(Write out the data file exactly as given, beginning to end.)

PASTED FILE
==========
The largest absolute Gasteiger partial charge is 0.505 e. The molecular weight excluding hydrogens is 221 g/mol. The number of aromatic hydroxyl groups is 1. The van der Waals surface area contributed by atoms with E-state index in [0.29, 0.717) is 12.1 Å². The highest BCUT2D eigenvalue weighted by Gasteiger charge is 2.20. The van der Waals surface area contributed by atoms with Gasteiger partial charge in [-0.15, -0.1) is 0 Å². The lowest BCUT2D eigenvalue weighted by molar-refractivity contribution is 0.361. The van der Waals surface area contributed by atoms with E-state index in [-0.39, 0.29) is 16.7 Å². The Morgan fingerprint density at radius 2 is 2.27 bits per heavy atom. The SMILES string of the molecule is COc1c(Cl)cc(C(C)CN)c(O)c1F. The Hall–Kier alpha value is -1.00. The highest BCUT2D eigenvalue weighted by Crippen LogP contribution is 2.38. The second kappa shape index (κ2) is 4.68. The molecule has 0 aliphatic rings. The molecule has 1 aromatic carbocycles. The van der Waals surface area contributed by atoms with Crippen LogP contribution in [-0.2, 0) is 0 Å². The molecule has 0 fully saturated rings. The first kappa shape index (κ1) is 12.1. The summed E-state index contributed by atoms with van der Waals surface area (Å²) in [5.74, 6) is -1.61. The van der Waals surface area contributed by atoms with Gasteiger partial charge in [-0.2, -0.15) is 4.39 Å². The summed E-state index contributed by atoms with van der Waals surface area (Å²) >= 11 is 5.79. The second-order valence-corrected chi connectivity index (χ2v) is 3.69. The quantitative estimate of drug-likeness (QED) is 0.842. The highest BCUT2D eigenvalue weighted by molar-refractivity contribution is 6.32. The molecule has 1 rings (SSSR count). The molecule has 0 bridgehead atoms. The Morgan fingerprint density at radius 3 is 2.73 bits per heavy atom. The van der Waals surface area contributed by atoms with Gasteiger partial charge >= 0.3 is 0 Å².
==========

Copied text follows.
The largest absolute Gasteiger partial charge is 0.505 e. The molecular weight excluding hydrogens is 221 g/mol. The number of aromatic hydroxyl groups is 1. The van der Waals surface area contributed by atoms with E-state index in [0.29, 0.717) is 12.1 Å². The highest BCUT2D eigenvalue weighted by Gasteiger charge is 2.20. The van der Waals surface area contributed by atoms with Gasteiger partial charge in [-0.15, -0.1) is 0 Å². The lowest BCUT2D eigenvalue weighted by molar-refractivity contribution is 0.361. The van der Waals surface area contributed by atoms with E-state index in [-0.39, 0.29) is 16.7 Å². The Morgan fingerprint density at radius 2 is 2.27 bits per heavy atom. The SMILES string of the molecule is COc1c(Cl)cc(C(C)CN)c(O)c1F. The Hall–Kier alpha value is -1.00. The highest BCUT2D eigenvalue weighted by Crippen LogP contribution is 2.38. The second kappa shape index (κ2) is 4.68. The molecule has 0 aliphatic rings. The molecule has 1 aromatic carbocycles. The van der Waals surface area contributed by atoms with Crippen LogP contribution in [-0.2, 0) is 0 Å². The molecule has 0 fully saturated rings. The first kappa shape index (κ1) is 12.1. The summed E-state index contributed by atoms with van der Waals surface area (Å²) in [5.74, 6) is -1.61. The van der Waals surface area contributed by atoms with Gasteiger partial charge in [-0.2, -0.15) is 4.39 Å². The summed E-state index contributed by atoms with van der Waals surface area (Å²) >= 11 is 5.79. The second-order valence-corrected chi connectivity index (χ2v) is 3.69. The quantitative estimate of drug-likeness (QED) is 0.842. The highest BCUT2D eigenvalue weighted by molar-refractivity contribution is 6.32. The molecule has 1 rings (SSSR count). The molecule has 0 bridgehead atoms. The Morgan fingerprint density at radius 3 is 2.73 bits per heavy atom. The van der Waals surface area contributed by atoms with Gasteiger partial charge >= 0.3 is 0 Å².